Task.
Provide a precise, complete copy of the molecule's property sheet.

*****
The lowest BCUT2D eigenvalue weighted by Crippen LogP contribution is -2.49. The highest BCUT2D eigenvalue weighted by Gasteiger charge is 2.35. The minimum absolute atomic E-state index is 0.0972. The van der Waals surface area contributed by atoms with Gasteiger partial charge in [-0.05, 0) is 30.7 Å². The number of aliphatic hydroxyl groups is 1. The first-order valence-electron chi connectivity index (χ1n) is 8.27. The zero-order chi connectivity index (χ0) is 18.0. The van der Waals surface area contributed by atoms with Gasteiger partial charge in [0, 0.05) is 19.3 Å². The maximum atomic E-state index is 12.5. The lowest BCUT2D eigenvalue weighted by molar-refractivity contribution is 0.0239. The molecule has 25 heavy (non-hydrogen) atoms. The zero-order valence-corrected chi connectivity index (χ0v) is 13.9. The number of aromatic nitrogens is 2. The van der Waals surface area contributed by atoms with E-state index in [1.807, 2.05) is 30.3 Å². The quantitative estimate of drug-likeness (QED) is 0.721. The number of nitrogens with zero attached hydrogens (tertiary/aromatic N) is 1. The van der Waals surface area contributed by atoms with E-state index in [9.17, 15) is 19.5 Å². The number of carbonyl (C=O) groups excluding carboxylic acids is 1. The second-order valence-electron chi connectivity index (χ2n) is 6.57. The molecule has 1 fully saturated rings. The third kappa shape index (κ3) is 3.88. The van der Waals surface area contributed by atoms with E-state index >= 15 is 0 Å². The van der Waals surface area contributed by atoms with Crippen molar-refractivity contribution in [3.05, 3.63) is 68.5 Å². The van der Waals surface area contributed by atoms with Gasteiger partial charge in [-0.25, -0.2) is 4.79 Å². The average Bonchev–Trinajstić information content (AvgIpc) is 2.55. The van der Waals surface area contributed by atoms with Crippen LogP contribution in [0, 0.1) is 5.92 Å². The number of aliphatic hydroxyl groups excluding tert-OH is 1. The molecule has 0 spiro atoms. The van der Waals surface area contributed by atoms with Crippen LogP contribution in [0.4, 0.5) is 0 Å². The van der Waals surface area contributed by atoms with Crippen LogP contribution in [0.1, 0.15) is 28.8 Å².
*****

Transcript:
The lowest BCUT2D eigenvalue weighted by Crippen LogP contribution is -2.49. The highest BCUT2D eigenvalue weighted by Gasteiger charge is 2.35. The minimum absolute atomic E-state index is 0.0972. The van der Waals surface area contributed by atoms with Gasteiger partial charge in [-0.05, 0) is 30.7 Å². The number of aliphatic hydroxyl groups is 1. The first-order valence-electron chi connectivity index (χ1n) is 8.27. The zero-order chi connectivity index (χ0) is 18.0. The van der Waals surface area contributed by atoms with Gasteiger partial charge in [0, 0.05) is 19.3 Å². The maximum atomic E-state index is 12.5. The lowest BCUT2D eigenvalue weighted by molar-refractivity contribution is 0.0239. The molecule has 25 heavy (non-hydrogen) atoms. The zero-order valence-corrected chi connectivity index (χ0v) is 13.9. The number of aromatic nitrogens is 2. The van der Waals surface area contributed by atoms with E-state index in [1.807, 2.05) is 30.3 Å². The quantitative estimate of drug-likeness (QED) is 0.721. The number of nitrogens with zero attached hydrogens (tertiary/aromatic N) is 1. The van der Waals surface area contributed by atoms with E-state index in [9.17, 15) is 19.5 Å². The number of carbonyl (C=O) groups excluding carboxylic acids is 1. The second-order valence-electron chi connectivity index (χ2n) is 6.57. The molecule has 1 fully saturated rings. The third kappa shape index (κ3) is 3.88. The van der Waals surface area contributed by atoms with E-state index >= 15 is 0 Å². The van der Waals surface area contributed by atoms with Crippen molar-refractivity contribution in [3.05, 3.63) is 68.5 Å². The van der Waals surface area contributed by atoms with Gasteiger partial charge in [-0.25, -0.2) is 4.79 Å². The average Bonchev–Trinajstić information content (AvgIpc) is 2.55. The van der Waals surface area contributed by atoms with Crippen LogP contribution in [0, 0.1) is 5.92 Å². The number of aliphatic hydroxyl groups excluding tert-OH is 1. The molecule has 0 spiro atoms. The van der Waals surface area contributed by atoms with Crippen LogP contribution in [0.4, 0.5) is 0 Å². The van der Waals surface area contributed by atoms with Crippen LogP contribution in [0.1, 0.15) is 28.8 Å².